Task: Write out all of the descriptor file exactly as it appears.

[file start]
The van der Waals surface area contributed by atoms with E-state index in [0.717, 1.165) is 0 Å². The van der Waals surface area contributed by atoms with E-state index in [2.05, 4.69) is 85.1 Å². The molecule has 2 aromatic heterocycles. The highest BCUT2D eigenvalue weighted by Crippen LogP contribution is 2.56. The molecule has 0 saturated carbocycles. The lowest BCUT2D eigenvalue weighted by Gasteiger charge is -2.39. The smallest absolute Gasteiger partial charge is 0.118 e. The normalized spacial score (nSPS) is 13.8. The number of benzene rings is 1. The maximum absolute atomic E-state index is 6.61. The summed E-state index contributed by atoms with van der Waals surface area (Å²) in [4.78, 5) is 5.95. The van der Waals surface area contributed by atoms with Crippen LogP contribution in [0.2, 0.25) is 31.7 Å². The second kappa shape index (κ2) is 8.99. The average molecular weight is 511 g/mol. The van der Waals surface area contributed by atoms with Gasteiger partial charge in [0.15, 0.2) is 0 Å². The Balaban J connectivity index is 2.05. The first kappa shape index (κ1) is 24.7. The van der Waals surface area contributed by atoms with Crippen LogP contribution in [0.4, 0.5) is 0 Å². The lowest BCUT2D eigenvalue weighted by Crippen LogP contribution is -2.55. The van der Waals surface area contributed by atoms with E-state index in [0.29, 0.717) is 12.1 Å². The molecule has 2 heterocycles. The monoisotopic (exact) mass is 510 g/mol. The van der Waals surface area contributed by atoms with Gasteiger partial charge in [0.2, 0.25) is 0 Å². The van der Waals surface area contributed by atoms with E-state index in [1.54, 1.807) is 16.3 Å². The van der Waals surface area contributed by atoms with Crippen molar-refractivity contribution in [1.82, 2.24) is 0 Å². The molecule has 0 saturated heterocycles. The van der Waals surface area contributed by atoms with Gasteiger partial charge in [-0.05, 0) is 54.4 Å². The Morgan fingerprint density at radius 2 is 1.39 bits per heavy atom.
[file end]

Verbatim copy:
The van der Waals surface area contributed by atoms with E-state index in [0.717, 1.165) is 0 Å². The van der Waals surface area contributed by atoms with E-state index in [2.05, 4.69) is 85.1 Å². The molecule has 2 aromatic heterocycles. The highest BCUT2D eigenvalue weighted by Crippen LogP contribution is 2.56. The molecule has 0 saturated carbocycles. The lowest BCUT2D eigenvalue weighted by Gasteiger charge is -2.39. The smallest absolute Gasteiger partial charge is 0.118 e. The normalized spacial score (nSPS) is 13.8. The number of benzene rings is 1. The maximum absolute atomic E-state index is 6.61. The summed E-state index contributed by atoms with van der Waals surface area (Å²) in [4.78, 5) is 5.95. The van der Waals surface area contributed by atoms with Crippen LogP contribution in [0.2, 0.25) is 31.7 Å². The second kappa shape index (κ2) is 8.99. The average molecular weight is 511 g/mol. The van der Waals surface area contributed by atoms with Gasteiger partial charge in [0.15, 0.2) is 0 Å². The Balaban J connectivity index is 2.05. The first kappa shape index (κ1) is 24.7. The van der Waals surface area contributed by atoms with Crippen LogP contribution in [0.4, 0.5) is 0 Å². The lowest BCUT2D eigenvalue weighted by Crippen LogP contribution is -2.55. The van der Waals surface area contributed by atoms with E-state index in [0.29, 0.717) is 12.1 Å². The molecule has 2 heterocycles. The monoisotopic (exact) mass is 510 g/mol. The van der Waals surface area contributed by atoms with Gasteiger partial charge in [0.2, 0.25) is 0 Å². The van der Waals surface area contributed by atoms with E-state index in [1.54, 1.807) is 16.3 Å². The van der Waals surface area contributed by atoms with Crippen molar-refractivity contribution in [1.82, 2.24) is 0 Å². The molecule has 0 saturated heterocycles. The van der Waals surface area contributed by atoms with Gasteiger partial charge in [-0.05, 0) is 54.4 Å². The Morgan fingerprint density at radius 2 is 1.39 bits per heavy atom.